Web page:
Wednesday, January 2, 2013

Palestine and the challenges of Self-Determination and National Liberation

Kali Akuno
January 2013

Self-determination - that is the right and ability of a people to determine their own destiny economically, politically, and socially – is absolutely necessary for the exercise of  “genuine” national sovereignty and independence. In reality however, very few of the 193 nation-states that exist within the present imperialist world-system exercise any serious degree of self-agency, let alone self-determination. And it goes without saying that none of the worlds remaining stateless peoples’ and nations do – like the Kurds, Saharawi’s, Basques, Chamorros, Puerto Ricans, Xicanos, New Afrikans, or the First Nations of North America to name just a few.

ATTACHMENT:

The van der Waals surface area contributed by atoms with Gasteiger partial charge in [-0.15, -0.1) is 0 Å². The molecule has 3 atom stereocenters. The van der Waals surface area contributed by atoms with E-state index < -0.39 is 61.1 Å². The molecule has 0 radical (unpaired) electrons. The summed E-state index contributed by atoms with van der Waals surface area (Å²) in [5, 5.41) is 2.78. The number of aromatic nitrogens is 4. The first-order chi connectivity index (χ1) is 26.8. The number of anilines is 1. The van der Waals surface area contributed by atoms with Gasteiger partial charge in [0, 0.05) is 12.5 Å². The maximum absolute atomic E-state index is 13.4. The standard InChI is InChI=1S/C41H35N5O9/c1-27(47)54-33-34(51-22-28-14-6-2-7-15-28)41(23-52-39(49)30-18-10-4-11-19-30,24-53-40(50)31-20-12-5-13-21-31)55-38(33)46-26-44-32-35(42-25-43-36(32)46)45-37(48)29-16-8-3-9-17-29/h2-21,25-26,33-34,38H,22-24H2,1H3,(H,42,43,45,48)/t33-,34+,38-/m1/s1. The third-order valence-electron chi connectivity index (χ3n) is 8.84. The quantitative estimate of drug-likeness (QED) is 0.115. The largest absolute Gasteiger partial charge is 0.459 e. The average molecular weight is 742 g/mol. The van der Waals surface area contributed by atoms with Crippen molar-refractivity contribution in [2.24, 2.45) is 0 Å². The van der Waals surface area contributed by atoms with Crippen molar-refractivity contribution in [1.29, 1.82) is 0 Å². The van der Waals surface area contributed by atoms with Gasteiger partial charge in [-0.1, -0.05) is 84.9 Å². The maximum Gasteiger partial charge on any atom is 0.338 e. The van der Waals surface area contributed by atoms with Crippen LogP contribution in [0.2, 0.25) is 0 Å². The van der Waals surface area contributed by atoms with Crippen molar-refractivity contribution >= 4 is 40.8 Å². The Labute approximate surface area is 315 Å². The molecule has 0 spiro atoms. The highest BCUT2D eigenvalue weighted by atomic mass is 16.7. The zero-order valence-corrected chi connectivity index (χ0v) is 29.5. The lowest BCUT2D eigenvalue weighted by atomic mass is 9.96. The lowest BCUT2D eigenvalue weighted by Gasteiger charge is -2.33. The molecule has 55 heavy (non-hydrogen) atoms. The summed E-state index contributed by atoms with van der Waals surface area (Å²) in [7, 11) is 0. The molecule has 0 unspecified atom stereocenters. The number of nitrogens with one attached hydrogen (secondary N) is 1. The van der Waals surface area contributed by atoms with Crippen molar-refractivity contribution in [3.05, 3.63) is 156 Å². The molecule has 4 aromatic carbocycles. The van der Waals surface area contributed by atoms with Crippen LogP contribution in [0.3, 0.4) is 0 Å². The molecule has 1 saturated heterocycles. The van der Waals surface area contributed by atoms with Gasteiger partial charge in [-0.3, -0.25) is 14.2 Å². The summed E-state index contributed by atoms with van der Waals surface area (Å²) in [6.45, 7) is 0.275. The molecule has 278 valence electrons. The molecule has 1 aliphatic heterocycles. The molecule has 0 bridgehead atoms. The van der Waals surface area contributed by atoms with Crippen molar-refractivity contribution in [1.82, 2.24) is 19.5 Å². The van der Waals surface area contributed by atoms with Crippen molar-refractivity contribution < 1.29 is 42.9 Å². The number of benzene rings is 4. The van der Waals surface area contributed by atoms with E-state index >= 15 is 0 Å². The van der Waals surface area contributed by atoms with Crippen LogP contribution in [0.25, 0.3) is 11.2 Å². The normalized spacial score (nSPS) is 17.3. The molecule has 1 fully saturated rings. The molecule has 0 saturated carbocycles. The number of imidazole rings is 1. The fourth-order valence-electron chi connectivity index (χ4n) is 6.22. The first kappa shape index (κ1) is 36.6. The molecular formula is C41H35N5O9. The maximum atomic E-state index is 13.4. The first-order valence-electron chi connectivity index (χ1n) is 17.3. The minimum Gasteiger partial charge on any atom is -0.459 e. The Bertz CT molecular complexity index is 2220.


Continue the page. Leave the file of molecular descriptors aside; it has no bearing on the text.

The challenges of attaining genuine self-determination and independence in the imperialist world-system are on full display in the case of the Palestinians. The Palestinian people have been waging a valiant struggle for national liberation since 1917, when the British occupied historic Palestine following the defeat of the Ottoman Caliphate during the first inter-imperialist war of the 20th century (i.e. WW I). Since that time the Palestinians have suffered the indignities of being a geo-strategic way station for the British and United States empires, and the victim of a Zionist settler-colonial project that has served as the primary military garrison of both empires in the southwest Asian and North African regions. And they have suffered wave, after wave of forced displacement and ethnic cleansing at the hands of the Israeli state and the Zionist colonizers. The first wave was 1936 – 1949, which concluded with Palestinian Nakba and the imperialist recognition of the state of Israel. The second was from 1967 – 1973, which resulted in the Israeli occupation of the United Nations mandated Palestinian territories. And the third and present wave started in 1991 with the negotiations that halted the first Intifada and lead to the Oslo compromise, which formally turned the so-called occupied territories into a full-fledged neo-colony of the Israeli state.